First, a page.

Telling the true story of what happened to the small town of Gander, Newfoundland in the immediate aftermath of the 9/11 terrorist attacks, Come From Away finally receives its triumphant UK premiere.
The show, with book, music and lyrics by Irene Sankoff and David Hein was first produced in Ontario in 2013 and has since had record breaking runs in San Francisco, Seattle, Washington and Toronto. Opening on Broadway in 2017 it is now the longest running Canadian musical there and it’s not difficult to see why.
September 11th 2001, for reasons at first unknown to those in the sky, American airspace is suddenly closed to all traffic. Planes are diverted with thirty eight of them having to land at Gander Airport, more used to seeing no more than half a dozen landings a day. With the population of the town almost doubling within a few hours, every resident springs into action to help out in whatever way they can.
An outstanding ensemble cast of twelve play the townsfolk, passengers and crew. With one hundred minutes continuously onstage they effortlessly deliver some challenging songs in a variety of styles and perform clever choreography (Kelly Devine) whilst simultaneously flitting between several characters.
With a visually stunning, yet minimal set design (Beowulf Boritt) we’re transported from jumbo jet to bar, Dover Fault to cargo hold, all with little more than a dozen chairs, a few tables and some impressive lighting (Howell Binkley).
The phrase ‘rollercoaster of emotion’ is often overused, but for once it seems perfectly fitting. In Come From Away we witness love, prejudice, grief and joy – one minute the audience are laughing out loud, the next, wiping away a tear.
The devastating events of 9/11, one of the darkest moments in American history, may not initially seem like the best choice, or even an appropriate one, for a musical. But this isn’t a history lesson – the terrorist incidents themselves do not form the basis of the show, in fact they are barely directly mentioned – this is a story about kindness and the proof that evil will never succeed in breaking human spirit even in the darkest depths of adversity.
Throughout previews, the show has had standing ovations nightly – immediate ones from the whole audience. What’s more, most of the audience even remain for the play out track possibly because we get to see the hugely talented band who have spent most of the night tucked away in the wings.
A truly unique and remarkable show which I hope gets the audiences it deserves.
“fearless and anarchic and a delightful rebuff to political correctness”
There is the current argument that the West End has become a very safe artistic world; homogenised and unchallenging, with an eye too much on box office sales. A mirror to the world at large, maybe, that is increasingly fearful of saying the wrong thing or offending the wrong person. Whether one agrees with this or not is irrelevant. All I know is that ‘The Toxic Avenger’ has ripped through this fabric of conventionalism and swept into town like an intoxicating breath of fresh air.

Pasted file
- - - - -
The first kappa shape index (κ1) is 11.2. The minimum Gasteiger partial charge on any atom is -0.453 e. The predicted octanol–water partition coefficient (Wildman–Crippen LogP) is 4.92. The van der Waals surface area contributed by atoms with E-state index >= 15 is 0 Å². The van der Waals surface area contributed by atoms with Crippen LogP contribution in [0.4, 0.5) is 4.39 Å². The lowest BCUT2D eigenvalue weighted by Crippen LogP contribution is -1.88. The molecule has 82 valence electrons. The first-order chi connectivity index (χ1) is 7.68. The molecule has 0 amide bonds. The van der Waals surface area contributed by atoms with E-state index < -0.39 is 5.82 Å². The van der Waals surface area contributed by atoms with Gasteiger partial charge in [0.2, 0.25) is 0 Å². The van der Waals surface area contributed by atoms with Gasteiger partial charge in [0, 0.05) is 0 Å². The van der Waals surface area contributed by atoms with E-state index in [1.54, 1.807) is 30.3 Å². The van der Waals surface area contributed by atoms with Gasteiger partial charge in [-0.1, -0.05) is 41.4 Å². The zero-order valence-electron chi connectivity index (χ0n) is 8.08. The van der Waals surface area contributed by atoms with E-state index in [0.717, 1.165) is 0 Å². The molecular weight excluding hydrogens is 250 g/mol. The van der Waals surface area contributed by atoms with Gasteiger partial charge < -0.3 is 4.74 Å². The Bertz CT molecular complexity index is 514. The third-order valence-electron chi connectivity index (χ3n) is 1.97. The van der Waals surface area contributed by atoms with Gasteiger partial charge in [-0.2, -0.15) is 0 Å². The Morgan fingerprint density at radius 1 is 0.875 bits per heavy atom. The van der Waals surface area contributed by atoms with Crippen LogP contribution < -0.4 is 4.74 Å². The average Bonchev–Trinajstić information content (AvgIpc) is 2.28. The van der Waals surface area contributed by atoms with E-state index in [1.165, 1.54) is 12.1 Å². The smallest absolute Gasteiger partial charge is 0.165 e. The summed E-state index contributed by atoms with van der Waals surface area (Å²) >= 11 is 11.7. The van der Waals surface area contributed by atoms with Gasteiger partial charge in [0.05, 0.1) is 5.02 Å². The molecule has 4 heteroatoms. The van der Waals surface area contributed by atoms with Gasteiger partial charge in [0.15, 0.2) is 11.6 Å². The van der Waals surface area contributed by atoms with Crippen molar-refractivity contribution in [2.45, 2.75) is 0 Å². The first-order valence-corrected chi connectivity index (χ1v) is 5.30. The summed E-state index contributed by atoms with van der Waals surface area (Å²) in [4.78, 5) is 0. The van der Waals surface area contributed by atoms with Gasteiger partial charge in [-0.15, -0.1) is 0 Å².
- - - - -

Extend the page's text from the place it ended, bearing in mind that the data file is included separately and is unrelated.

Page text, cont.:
On paper it is such a bizarre, off-the-wall idea. One, I suspect, that would not get through the door of a producer’s office. But Katy Lipson, of Aria Entertainment, has the visionary nerve to grab this beast by the horns and bring it, via Edinburgh and its successful run in Southwark last year, to the Arts Theatre West End. And boy does she do it with gusto!
Based on the 1984 cult film of the same name, with book by Joe DiPietro and music by Bon Jovi band member David Bryan, it is a kind of Incredible Hulk meets Frank-N-Furter musical romp. A story with its tongue literally bursting through its cheek, charting the journey of the eponymous, self-doubting super-hero intent on trying to ‘get the girl’ while simultaneously saving the city from the threat of an evil town mayor. A familiar sounding spoof, but what elevates this musical to the status of masterpiece is its sheer irreverence, daring and unrestrained sense of fun. It is fearless and anarchic and a delightful rebuff to political correctness.
Mark Anderson plays the nerdy Melvin who mutates into the avenging ‘Toxie’, deftly capturing the mix of vulnerability in the former and confused self-righteousness of the monster-on-a-mission in the latter. A devil with the voice of an angel; the entire audience fell for him. On his quest to save the world he enlists the help of blind librarian Sarah, the love of his life (played by Emma Salvo with brilliant comic timing). With her help he very quickly discovers that the town mayor is the ‘bad guy’ (or bad girl in this case), portrayed by Natalie Hope with delicious villainy, yet overflowing with sex appeal. Interestingly she doubles as the hero’s mother – which is used to great comic effect later in the show. But hats off to the two other cast members, Ché Francis and Oscar Conlon-Morrey, who play all the other characters with such dizzying versatility and humour you forget to wonder at how they manage their countless costume changes. Both recent graduates, these are two names to look out for.
I could reel off the highlights of this show but I would be in danger of merely relating the whole story. However the star is the score. Never has pastiche been so expertly delivered. Part of the fun of watching the performance was spotting the myriad musical references, yet the songs still retain an individuality and infectious freshness, with a searing sound from just a four piece band led by musical director Alex Beetschen.
This show is proof that the craziest ideas can yield the best results. It is a show that, from start to finish, never dips. In the opening number the audience are jokingly warned that the performance is eighteen hours long. The irony of this remark is that I really would not have minded if that were true. This is one of those rare productions I could see again and again. I left the theatre with a smile a mile wide. An absolute ‘must see’!